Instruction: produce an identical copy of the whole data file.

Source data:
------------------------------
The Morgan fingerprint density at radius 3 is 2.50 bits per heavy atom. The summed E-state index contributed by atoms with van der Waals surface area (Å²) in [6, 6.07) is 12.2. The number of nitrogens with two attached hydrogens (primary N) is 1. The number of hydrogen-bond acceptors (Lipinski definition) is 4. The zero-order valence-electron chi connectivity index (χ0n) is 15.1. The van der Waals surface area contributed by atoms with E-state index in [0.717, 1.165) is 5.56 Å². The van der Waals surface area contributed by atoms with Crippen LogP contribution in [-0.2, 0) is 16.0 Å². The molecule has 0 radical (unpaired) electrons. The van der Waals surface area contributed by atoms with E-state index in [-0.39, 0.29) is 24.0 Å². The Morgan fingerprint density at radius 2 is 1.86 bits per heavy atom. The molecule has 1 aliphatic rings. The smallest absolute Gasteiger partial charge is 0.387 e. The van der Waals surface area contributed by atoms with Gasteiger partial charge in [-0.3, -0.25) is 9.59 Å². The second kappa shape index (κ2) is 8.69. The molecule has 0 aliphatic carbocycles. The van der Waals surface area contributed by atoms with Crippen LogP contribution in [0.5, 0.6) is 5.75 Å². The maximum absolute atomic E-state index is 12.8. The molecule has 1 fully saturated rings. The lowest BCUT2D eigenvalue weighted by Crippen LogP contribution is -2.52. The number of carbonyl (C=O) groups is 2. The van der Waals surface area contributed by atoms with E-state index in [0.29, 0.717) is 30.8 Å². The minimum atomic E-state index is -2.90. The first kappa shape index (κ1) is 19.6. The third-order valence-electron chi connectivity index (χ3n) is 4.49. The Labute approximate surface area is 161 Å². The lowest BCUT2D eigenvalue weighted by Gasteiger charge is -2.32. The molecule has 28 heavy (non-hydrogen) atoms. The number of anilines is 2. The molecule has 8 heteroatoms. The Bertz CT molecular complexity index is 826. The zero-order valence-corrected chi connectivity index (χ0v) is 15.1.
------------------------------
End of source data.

The Morgan fingerprint density at radius 3 is 2.50 bits per heavy atom. The summed E-state index contributed by atoms with van der Waals surface area (Å²) in [6, 6.07) is 12.2. The number of nitrogens with two attached hydrogens (primary N) is 1. The number of hydrogen-bond acceptors (Lipinski definition) is 4. The zero-order valence-electron chi connectivity index (χ0n) is 15.1. The van der Waals surface area contributed by atoms with E-state index in [0.717, 1.165) is 5.56 Å². The van der Waals surface area contributed by atoms with Crippen LogP contribution in [-0.2, 0) is 16.0 Å². The molecule has 0 radical (unpaired) electrons. The van der Waals surface area contributed by atoms with E-state index in [-0.39, 0.29) is 24.0 Å². The Morgan fingerprint density at radius 2 is 1.86 bits per heavy atom. The molecule has 1 aliphatic rings. The smallest absolute Gasteiger partial charge is 0.387 e. The van der Waals surface area contributed by atoms with Gasteiger partial charge in [-0.3, -0.25) is 9.59 Å². The second kappa shape index (κ2) is 8.69. The molecule has 0 aliphatic carbocycles. The van der Waals surface area contributed by atoms with Crippen LogP contribution in [0.5, 0.6) is 5.75 Å². The maximum absolute atomic E-state index is 12.8. The molecule has 1 fully saturated rings. The lowest BCUT2D eigenvalue weighted by Crippen LogP contribution is -2.52. The number of carbonyl (C=O) groups is 2. The van der Waals surface area contributed by atoms with E-state index in [0.29, 0.717) is 30.8 Å². The minimum atomic E-state index is -2.90. The first kappa shape index (κ1) is 19.6. The third-order valence-electron chi connectivity index (χ3n) is 4.49. The Labute approximate surface area is 161 Å². The lowest BCUT2D eigenvalue weighted by Gasteiger charge is -2.32. The molecule has 28 heavy (non-hydrogen) atoms. The number of anilines is 2. The molecule has 8 heteroatoms. The Bertz CT molecular complexity index is 826. The zero-order valence-corrected chi connectivity index (χ0v) is 15.1.